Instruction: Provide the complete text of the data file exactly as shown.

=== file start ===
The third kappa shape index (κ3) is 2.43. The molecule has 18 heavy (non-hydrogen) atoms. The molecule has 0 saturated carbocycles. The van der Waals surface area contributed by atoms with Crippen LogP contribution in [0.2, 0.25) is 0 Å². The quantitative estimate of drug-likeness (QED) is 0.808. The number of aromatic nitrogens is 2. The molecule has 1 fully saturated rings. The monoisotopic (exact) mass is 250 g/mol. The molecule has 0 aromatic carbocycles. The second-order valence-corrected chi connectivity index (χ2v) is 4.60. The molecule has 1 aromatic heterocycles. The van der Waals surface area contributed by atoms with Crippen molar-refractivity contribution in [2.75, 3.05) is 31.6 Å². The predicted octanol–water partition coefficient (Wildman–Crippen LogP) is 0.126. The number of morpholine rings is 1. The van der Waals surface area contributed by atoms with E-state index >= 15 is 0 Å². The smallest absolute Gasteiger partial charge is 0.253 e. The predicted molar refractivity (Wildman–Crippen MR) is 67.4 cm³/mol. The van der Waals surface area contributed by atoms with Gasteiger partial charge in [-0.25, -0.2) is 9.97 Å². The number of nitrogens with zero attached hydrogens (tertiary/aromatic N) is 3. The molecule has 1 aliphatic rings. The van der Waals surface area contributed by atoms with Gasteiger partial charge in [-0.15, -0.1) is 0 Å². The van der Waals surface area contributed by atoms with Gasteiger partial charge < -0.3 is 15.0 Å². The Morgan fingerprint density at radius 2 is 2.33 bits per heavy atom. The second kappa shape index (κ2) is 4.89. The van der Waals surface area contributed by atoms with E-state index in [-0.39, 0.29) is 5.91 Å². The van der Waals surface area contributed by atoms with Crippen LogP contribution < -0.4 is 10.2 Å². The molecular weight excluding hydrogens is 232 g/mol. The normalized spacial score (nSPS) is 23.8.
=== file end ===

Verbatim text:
The third kappa shape index (κ3) is 2.43. The molecule has 18 heavy (non-hydrogen) atoms. The molecule has 0 saturated carbocycles. The van der Waals surface area contributed by atoms with Crippen LogP contribution in [0.2, 0.25) is 0 Å². The quantitative estimate of drug-likeness (QED) is 0.808. The number of aromatic nitrogens is 2. The molecule has 1 fully saturated rings. The monoisotopic (exact) mass is 250 g/mol. The molecule has 0 aromatic carbocycles. The second-order valence-corrected chi connectivity index (χ2v) is 4.60. The molecule has 1 aromatic heterocycles. The van der Waals surface area contributed by atoms with Crippen molar-refractivity contribution in [2.75, 3.05) is 31.6 Å². The predicted octanol–water partition coefficient (Wildman–Crippen LogP) is 0.126. The number of morpholine rings is 1. The van der Waals surface area contributed by atoms with E-state index >= 15 is 0 Å². The smallest absolute Gasteiger partial charge is 0.253 e. The predicted molar refractivity (Wildman–Crippen MR) is 67.4 cm³/mol. The van der Waals surface area contributed by atoms with Gasteiger partial charge in [-0.25, -0.2) is 9.97 Å². The number of nitrogens with zero attached hydrogens (tertiary/aromatic N) is 3. The molecule has 1 aliphatic rings. The van der Waals surface area contributed by atoms with Gasteiger partial charge in [-0.15, -0.1) is 0 Å². The van der Waals surface area contributed by atoms with Gasteiger partial charge < -0.3 is 15.0 Å². The Morgan fingerprint density at radius 2 is 2.33 bits per heavy atom. The second kappa shape index (κ2) is 4.89. The van der Waals surface area contributed by atoms with E-state index in [-0.39, 0.29) is 5.91 Å². The van der Waals surface area contributed by atoms with Crippen LogP contribution < -0.4 is 10.2 Å². The molecular weight excluding hydrogens is 232 g/mol. The normalized spacial score (nSPS) is 23.8.